There are monitors located in the lobby of the Sheriff’s Office, courthouse and administration building running a list with information on local sex offenders.
Tift residents can even enter their home address and an email address on the TCSO web site and be notified when a sex offender moves into their neighborhood.
The sheriff’s office carries out address verifications once a month, and homeless offenders are verified weekly, said Lt. Col. Robert Brannen, who supervises the offenders in Tift County.
“Once violations are known or reported, an investigation is opened, and in the event sufficient probable cause is developed, a warrant is taken and the sex offender violator is arrested,” Brannen said.
Due to mental illness, many offenders have to be reminded of the rules, he said.
“Some of them are impaired or handicapped and you have to make sure they understand their responsibilities,” he said. “Some think when they finish probation or parole, they’re through with registering.
“In actuality, they’re on the registry for life, unless they meet the criteria to file a petition with the court to be removed.”
Many offenders are on parole or probation, so counties work closely with state and federal agencies to monitor and track offenders.
Thomas County’s Watkins said he’d rather see offenders locked up because then the sheriff's office does not have to monitor them and the offenders can’t commit new crimes.
Georgia sex offender registration and monitoring is state-mandated and unfunded.
"It's just dumped on the local sheriffs," Watkins said, noting that Fulton County monitors 2,000 offenders.
The sheriff's office registers about five sex offenders weekly. A Criminal Investigation Division employee spends a minimum of two hours a day on clerical work associated with sex offender activity.
The sheriff's office must pay $5 a day for predators' monitors while they are in Thomas County. Local schools and law-enforcement agencies must be notified about an offender’s presence and if the person moves or changes jobs.
As in other counties, Thomas County offenders' photos are published in the Thomasville Times-Enterprise with their addresses so the public will know where they are.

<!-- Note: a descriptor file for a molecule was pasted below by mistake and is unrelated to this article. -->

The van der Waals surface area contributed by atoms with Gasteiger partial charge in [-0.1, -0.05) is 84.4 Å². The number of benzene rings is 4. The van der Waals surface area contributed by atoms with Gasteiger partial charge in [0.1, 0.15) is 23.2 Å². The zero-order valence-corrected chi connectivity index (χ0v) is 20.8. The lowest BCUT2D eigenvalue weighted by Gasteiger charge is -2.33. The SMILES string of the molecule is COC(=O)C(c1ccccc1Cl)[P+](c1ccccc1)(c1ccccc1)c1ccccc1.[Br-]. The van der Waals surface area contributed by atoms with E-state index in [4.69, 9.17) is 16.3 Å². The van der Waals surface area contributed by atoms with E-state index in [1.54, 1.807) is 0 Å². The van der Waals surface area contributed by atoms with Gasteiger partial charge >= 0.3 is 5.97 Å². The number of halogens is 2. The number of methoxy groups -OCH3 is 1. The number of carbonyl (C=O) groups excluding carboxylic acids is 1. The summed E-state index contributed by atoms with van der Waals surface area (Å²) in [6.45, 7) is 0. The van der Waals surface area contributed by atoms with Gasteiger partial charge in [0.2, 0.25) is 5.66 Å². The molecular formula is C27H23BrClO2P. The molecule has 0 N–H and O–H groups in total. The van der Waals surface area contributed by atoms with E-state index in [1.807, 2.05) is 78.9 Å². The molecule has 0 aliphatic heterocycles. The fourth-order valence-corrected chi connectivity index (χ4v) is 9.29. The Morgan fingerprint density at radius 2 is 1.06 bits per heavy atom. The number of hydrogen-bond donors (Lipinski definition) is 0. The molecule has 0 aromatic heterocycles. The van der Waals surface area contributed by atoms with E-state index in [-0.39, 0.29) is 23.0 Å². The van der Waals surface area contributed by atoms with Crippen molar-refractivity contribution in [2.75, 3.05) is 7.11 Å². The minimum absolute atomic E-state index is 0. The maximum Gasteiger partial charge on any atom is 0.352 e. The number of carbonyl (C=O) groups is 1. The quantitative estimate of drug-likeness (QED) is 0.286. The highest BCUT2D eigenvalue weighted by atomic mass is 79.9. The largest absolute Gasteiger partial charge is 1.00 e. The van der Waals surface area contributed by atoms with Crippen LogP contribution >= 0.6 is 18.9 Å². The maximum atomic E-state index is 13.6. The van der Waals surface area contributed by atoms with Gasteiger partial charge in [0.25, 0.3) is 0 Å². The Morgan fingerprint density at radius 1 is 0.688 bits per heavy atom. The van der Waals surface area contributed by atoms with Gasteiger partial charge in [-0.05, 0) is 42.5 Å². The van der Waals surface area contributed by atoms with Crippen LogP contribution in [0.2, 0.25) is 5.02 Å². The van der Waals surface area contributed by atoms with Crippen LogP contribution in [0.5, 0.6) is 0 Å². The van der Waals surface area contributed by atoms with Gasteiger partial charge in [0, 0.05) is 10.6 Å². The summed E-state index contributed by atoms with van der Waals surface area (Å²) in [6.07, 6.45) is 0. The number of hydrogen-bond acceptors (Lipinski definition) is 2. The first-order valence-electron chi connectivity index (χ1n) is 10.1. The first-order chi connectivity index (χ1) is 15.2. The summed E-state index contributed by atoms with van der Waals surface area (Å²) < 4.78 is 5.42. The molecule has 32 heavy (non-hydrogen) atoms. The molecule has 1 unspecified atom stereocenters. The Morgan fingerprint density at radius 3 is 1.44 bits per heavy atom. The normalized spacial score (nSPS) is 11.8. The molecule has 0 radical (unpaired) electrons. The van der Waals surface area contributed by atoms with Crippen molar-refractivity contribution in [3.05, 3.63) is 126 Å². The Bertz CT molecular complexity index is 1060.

A lot of offenders attempt to live at a Thomas County mobile home park — on Thomasville's outskirts — because of its location across the street from a day-care facility, but authorities make sure they don’t succeed in the endeavor, Watkins said.
In Lowndes County, Connell verifies offenders every three weeks.
“Every day, I get a printout of who’s due, who to go check, who’s up. I’ve put 178,000 miles on my truck since 2011 or ’12, and that’s right there in Valdosta.”
Connell may never make contact with the offender during verification. He may simply drive by a home to make sure the offender is still there. He said some of his offenders haven’t laid eyes on him in six months, even though he’s seen them frequently.
Connell might also stop to speak with neighbors and ask if they’ve seen anything suspicious, such as kids hanging around.
“I want to talk to the people that don’t like (the offender) because those are the ones that’ll tell on him,” he said. “I can’t do anything about the kids being around, but I can keep my radar turned on if something funky’s happening.”
Not only does law enforcement keep a careful eye on offenders, they also house a vast wealth of information on offenders in case they try to repeat their sex crimes.
Tiny Details and Big Differences
Often, catching a sex offender — and proving it in court — can come down to the smallest personal attribute — a hidden tattoo, a brand of beer, a bumper sticker.
That’s why when sex offenders register with law enforcement, they go through an exhaustive intake process that allows authorities to glean a vast array of information.
Family relatives are listed, along with their phone numbers. Preferred brands of cigarettes and alcohol are written down.